Temporal logic of actions

From Wikipedia, the free encyclopedia
Jump to: navigation, search


Temporal logic of actions (TLA) is a logic developed by Leslie Lamport, which combines temporal logic with a logic of actions. It is used to describe behaviours of concurrent systems.

Details[edit]

Statements in temporal logic are of the form [A]_t, where A is an action and t contains a subset of the variables appearing in A. An action is an expression containing primed and non-primed variables, such as x+x'*y=y'. The meaning of the non-primed variables is the variable's value in this state. The meaning of primed variables is the variable's value in the next state. The above expression means the value of x today, plus the value of x tomorrow times the value of y today, equals the value of y tomorrow.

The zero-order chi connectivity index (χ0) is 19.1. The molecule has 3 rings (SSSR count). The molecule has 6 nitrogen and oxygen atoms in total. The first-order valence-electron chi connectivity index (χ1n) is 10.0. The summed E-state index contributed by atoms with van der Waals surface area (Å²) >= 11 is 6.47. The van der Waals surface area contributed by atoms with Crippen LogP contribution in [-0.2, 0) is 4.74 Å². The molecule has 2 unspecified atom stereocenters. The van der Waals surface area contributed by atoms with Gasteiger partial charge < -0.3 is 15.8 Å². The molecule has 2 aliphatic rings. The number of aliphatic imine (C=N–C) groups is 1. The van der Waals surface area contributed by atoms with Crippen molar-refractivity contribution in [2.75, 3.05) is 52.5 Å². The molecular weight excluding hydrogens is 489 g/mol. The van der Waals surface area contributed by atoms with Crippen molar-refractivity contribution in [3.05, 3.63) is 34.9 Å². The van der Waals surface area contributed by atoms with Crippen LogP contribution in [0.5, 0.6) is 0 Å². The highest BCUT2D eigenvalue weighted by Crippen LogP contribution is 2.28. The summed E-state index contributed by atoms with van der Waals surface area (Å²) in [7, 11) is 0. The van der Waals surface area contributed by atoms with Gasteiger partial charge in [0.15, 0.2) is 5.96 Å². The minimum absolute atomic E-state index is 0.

The meaning of [A]_t is that either A is valid now, or the variables appearing in t do not change. This allows for stuttering steps, in which none of the program variables change their values.

Editors[edit]

Some TLA+ editors include:

See also[edit]

References[edit]

External links[edit]